Referenced by
Citing PatentFiling datePublication dateApplicantTitle
US5141607 *Jul 31, 1990Aug 25, 1992Corrpro Companies, Inc.Placing electrode adjacent to surface, wetting electrode and surface with water and electrolyte, applying direct current
US5198082 *Jun 9, 1989Mar 30, 1993Norwegian Concrete Technologies A/SElectrolysis
US5228959 *Jun 15, 1990Jul 20, 1993Miller John BCorrosion resistance
US5296120 *Nov 19, 1991Mar 22, 1994Eltech Systems CorporationApparatus for the removal of chloride from reinforced concrete structures
US5312526 *Sep 15, 1993May 17, 1994Miller John BMethod for increasing or decreasing bond strength between concrete and embedded steel, and for sealing the concrete-to-steel interface
US5320722 *Oct 24, 1991Jun 14, 1994Miller John BDirect current voltage impressed between reinforcement and embedded electrode to effect electrochemical chloride removal and realkalization of the concrete
US5366670 *May 20, 1993Nov 22, 1994Giner, Inc.Method of imparting corrosion resistance to reinforcing steel in concrete structures
US5405509 *Jun 30, 1993Apr 11, 1995IonexRemediation of a bulk source by electropotential ion transport using a host receptor matrix
US5407543 *Feb 28, 1994Apr 18, 1995Miller; John B.Process for rehabilitating internally reinforced concrete by electrical treatment
US5433829 *Apr 16, 1993Jul 18, 1995Pool; WieberenPollution control for demetalliization and removal of cyanide
US5538619 *Apr 25, 1994Jul 23, 1996Norwegian Concrete Technologies A/SElectro-chemical method for minimizing or preventing corrosion of reinforcement in concrete
US5584981 *Apr 24, 1995Dec 17, 1996United Kingdom Atomic Energy AuthorityElectrochemical deionization
US5589056 *Apr 19, 1995Dec 31, 1996Pool; WieberenProcess for electroeclamation of soil material
US5650060 *Jan 28, 1994Jul 22, 1997Minnesota Mining And Manufacturing CompanyIonically conductive agent, system for cathodic protection of galvanically active metals, and method and apparatus for using same
US5750276 *Dec 17, 1992May 12, 1998Tarmac Construction LimitedTreatments for concrete
US6398945Jul 21, 2000Jun 4, 2002Infrastructure Repair Technologies, Inc.Measuring defects and variations of surface potentials in the steel; passing a direct current through the concrete electrolyte to impart corrosion resistance; passivation; dechlorination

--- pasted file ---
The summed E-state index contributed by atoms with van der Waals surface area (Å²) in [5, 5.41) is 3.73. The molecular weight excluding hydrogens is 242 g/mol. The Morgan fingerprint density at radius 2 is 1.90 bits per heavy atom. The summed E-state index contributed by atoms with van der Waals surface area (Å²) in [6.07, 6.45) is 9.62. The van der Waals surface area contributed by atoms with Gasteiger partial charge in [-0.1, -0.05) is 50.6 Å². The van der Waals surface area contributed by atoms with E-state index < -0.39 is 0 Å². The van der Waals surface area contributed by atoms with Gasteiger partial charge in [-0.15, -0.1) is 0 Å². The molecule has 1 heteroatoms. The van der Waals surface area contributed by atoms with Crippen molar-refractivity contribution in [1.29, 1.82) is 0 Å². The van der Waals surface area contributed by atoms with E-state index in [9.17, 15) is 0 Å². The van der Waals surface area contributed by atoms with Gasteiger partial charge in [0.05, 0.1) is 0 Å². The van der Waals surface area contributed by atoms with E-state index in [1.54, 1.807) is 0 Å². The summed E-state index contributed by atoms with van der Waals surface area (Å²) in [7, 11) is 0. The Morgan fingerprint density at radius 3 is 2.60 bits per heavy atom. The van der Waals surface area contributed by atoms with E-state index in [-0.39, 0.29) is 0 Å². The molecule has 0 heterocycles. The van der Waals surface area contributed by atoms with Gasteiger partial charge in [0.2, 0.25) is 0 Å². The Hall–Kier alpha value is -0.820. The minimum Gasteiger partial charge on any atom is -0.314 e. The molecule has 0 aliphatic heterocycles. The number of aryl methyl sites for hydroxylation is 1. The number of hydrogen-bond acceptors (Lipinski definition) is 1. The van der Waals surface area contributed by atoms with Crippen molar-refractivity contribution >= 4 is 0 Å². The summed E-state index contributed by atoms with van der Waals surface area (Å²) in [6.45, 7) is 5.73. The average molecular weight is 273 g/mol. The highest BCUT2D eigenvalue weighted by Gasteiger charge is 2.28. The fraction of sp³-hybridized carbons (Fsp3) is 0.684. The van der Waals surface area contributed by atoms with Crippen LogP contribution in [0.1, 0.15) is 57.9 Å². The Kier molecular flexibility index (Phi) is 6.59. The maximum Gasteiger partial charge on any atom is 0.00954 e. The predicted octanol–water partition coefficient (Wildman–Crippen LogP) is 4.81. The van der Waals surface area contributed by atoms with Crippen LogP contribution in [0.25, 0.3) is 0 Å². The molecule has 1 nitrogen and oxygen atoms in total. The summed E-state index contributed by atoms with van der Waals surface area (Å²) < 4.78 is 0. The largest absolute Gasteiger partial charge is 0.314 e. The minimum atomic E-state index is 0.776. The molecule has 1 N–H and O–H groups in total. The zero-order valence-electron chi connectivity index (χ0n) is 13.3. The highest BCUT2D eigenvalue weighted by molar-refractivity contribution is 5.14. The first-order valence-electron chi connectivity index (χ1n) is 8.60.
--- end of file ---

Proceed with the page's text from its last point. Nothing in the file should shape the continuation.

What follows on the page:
US6614240 *Jul 16, 2001Sep 2, 2003Colorado State University Research FoundationMicrowave determination related to a material such as chloride found in a cement based composition
CN1094996C *Mar 23, 1993Nov 27, 2002福斯洛克国际有限公司Method for passivating steel in carbonated and/or chloride contaminated concrete
Classifications
U.S. Classification427/540, 204/515, 427/140, 204/294, 205/766, 427/136
International ClassificationC04B41/53, E04G23/02
Cooperative ClassificationC04B41/009, C04B41/72, C04B41/5376, E04G23/02
European ClassificationE04G23/02, C04B41/53H2
Legal Events
DateCodeEventDescription
Apr 8, 2003ASAssignment
Owner name: FOSROC INTERNATIONAL LIMITED, ENGLAND
Free format text: ASSIGNMENT OF ASSIGNORS INTEREST;ASSIGNOR:NORWEGIAN CONCRETE TECHNOLOGIES A/S;REEL/FRAME:013922/0490
Effective date: 20021101
Owner name: FOSROC INTERNATIONAL LIMITED BURMAH CASTROL HOUSE,
Oct 16, 2000FPAYFee payment
Year of fee payment: 12
Oct 18, 1996FPAYFee payment
Year of fee payment: 8
May 6, 1993FPAYFee payment
Year of fee payment: 4
May 6, 1993SULPSurcharge for late payment
Jul 1, 1991ASAssignment
Owner name: NORSK OVERFLATE TEKNIKK A/S (NOT), A CORP. OF NORW
Free format text: ASSIGNS THE ENTIRE RIGHTS AND INTERES, EFFECTIVE AS IF FEBRUAR Y 14, 1989;;ASSIGNOR:NORSK TEKNISK BYGGEKONTROLL A/S (NOTEBY);REEL/FRAME:005753/0848
Effective date: 19910619
Owner name: NORSK TEKNISK BYGGEKONTROLL A/S (NOTEBY), A CORP.
Free format text: ASSIGNS THE ENTIRE RIGHTS AND INTEREST, EFFECTIVE AS OF SEPTEMBER 25, 1987;;ASSIGNORS:VENNESLAND, OYSTEIN;OPSAHL, OLE A.;REEL/FRAME:005753/0857;SIGNING DATES FROM 19910530 TO 19910612
Jun 17, 1991ASAssignment
Owner name: NORWEGIAN CONCRETE TECHNOLOGIES AS
Free format text: CHANGE OF NAME;ASSIGNOR:NORSK OVERFLATE TEKNIKK A/S;REEL/FRAME:005736/0483
Effective date: 19900808